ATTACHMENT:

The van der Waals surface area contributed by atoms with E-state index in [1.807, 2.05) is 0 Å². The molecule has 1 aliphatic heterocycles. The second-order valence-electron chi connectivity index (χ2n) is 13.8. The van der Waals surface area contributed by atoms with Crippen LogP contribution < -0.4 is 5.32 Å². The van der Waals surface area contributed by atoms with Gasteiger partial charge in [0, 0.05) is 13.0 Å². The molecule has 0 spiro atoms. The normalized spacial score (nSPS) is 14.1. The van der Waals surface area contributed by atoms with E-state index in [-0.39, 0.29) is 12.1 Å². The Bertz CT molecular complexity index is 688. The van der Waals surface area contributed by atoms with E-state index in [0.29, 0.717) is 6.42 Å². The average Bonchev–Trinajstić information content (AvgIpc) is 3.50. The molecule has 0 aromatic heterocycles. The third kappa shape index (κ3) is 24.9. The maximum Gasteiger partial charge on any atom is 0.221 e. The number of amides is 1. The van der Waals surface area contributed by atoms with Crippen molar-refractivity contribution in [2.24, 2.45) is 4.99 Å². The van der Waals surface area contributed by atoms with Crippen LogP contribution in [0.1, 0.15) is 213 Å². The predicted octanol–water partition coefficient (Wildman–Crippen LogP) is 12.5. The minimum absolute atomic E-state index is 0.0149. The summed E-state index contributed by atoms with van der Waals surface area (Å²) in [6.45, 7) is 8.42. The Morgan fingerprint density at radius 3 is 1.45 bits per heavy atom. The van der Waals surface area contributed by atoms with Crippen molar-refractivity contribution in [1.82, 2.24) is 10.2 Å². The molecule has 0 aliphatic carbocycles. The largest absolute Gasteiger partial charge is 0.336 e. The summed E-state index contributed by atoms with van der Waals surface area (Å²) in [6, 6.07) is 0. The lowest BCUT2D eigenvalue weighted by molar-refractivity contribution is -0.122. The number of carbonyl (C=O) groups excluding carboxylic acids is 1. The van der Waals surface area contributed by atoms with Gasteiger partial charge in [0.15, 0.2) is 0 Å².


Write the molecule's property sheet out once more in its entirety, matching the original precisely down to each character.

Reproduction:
The van der Waals surface area contributed by atoms with E-state index in [1.807, 2.05) is 0 Å². The molecule has 1 aliphatic heterocycles. The second-order valence-electron chi connectivity index (χ2n) is 13.8. The van der Waals surface area contributed by atoms with Crippen LogP contribution < -0.4 is 5.32 Å². The van der Waals surface area contributed by atoms with Gasteiger partial charge in [0, 0.05) is 13.0 Å². The molecule has 0 spiro atoms. The normalized spacial score (nSPS) is 14.1. The van der Waals surface area contributed by atoms with E-state index in [-0.39, 0.29) is 12.1 Å². The Bertz CT molecular complexity index is 688. The van der Waals surface area contributed by atoms with E-state index in [0.29, 0.717) is 6.42 Å². The average Bonchev–Trinajstić information content (AvgIpc) is 3.50. The molecule has 0 aromatic heterocycles. The third kappa shape index (κ3) is 24.9. The maximum Gasteiger partial charge on any atom is 0.221 e. The number of amides is 1. The van der Waals surface area contributed by atoms with Crippen molar-refractivity contribution in [2.24, 2.45) is 4.99 Å². The van der Waals surface area contributed by atoms with Crippen LogP contribution in [0.1, 0.15) is 213 Å². The predicted octanol–water partition coefficient (Wildman–Crippen LogP) is 12.5. The minimum absolute atomic E-state index is 0.0149. The summed E-state index contributed by atoms with van der Waals surface area (Å²) in [6.45, 7) is 8.42. The Morgan fingerprint density at radius 3 is 1.45 bits per heavy atom. The van der Waals surface area contributed by atoms with Crippen molar-refractivity contribution in [1.82, 2.24) is 10.2 Å². The molecule has 0 aliphatic carbocycles. The largest absolute Gasteiger partial charge is 0.336 e. The summed E-state index contributed by atoms with van der Waals surface area (Å²) in [6, 6.07) is 0. The lowest BCUT2D eigenvalue weighted by molar-refractivity contribution is -0.122. The number of carbonyl (C=O) groups excluding carboxylic acids is 1. The van der Waals surface area contributed by atoms with Gasteiger partial charge in [0.15, 0.2) is 0 Å².